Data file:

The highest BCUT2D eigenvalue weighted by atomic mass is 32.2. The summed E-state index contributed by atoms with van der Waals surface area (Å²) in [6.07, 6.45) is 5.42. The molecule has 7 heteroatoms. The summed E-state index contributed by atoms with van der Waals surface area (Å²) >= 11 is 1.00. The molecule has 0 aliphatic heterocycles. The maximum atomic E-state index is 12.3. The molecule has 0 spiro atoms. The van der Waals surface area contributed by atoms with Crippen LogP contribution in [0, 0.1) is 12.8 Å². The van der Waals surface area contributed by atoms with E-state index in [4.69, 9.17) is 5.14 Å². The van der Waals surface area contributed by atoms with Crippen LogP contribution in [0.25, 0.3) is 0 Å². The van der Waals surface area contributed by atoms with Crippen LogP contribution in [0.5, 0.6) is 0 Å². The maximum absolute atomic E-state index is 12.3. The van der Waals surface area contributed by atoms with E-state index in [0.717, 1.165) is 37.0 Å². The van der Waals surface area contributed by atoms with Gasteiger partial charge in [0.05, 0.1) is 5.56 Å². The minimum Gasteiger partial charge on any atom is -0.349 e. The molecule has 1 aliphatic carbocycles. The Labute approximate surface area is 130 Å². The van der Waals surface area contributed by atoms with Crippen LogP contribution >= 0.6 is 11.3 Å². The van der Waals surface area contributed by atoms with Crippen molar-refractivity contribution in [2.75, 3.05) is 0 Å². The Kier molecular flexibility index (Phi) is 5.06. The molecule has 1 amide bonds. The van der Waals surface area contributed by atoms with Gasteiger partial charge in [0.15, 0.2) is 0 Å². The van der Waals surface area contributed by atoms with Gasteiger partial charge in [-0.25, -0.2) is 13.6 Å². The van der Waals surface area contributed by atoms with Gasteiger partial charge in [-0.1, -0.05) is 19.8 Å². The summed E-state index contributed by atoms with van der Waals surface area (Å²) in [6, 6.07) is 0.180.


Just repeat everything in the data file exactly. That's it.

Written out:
The highest BCUT2D eigenvalue weighted by atomic mass is 32.2. The summed E-state index contributed by atoms with van der Waals surface area (Å²) in [6.07, 6.45) is 5.42. The molecule has 7 heteroatoms. The summed E-state index contributed by atoms with van der Waals surface area (Å²) >= 11 is 1.00. The molecule has 0 aliphatic heterocycles. The maximum atomic E-state index is 12.3. The molecule has 0 spiro atoms. The van der Waals surface area contributed by atoms with Crippen LogP contribution in [0, 0.1) is 12.8 Å². The van der Waals surface area contributed by atoms with E-state index in [4.69, 9.17) is 5.14 Å². The van der Waals surface area contributed by atoms with Crippen LogP contribution in [0.25, 0.3) is 0 Å². The van der Waals surface area contributed by atoms with Crippen LogP contribution in [0.5, 0.6) is 0 Å². The maximum absolute atomic E-state index is 12.3. The van der Waals surface area contributed by atoms with E-state index in [0.717, 1.165) is 37.0 Å². The van der Waals surface area contributed by atoms with Gasteiger partial charge in [0.05, 0.1) is 5.56 Å². The minimum Gasteiger partial charge on any atom is -0.349 e. The molecule has 1 aliphatic carbocycles. The Labute approximate surface area is 130 Å². The van der Waals surface area contributed by atoms with Crippen LogP contribution >= 0.6 is 11.3 Å². The van der Waals surface area contributed by atoms with Crippen molar-refractivity contribution in [2.75, 3.05) is 0 Å². The Kier molecular flexibility index (Phi) is 5.06. The molecule has 1 amide bonds. The van der Waals surface area contributed by atoms with Gasteiger partial charge in [0.15, 0.2) is 0 Å². The van der Waals surface area contributed by atoms with Gasteiger partial charge in [-0.25, -0.2) is 13.6 Å². The van der Waals surface area contributed by atoms with Gasteiger partial charge in [-0.1, -0.05) is 19.8 Å². The summed E-state index contributed by atoms with van der Waals surface area (Å²) in [6, 6.07) is 0.180.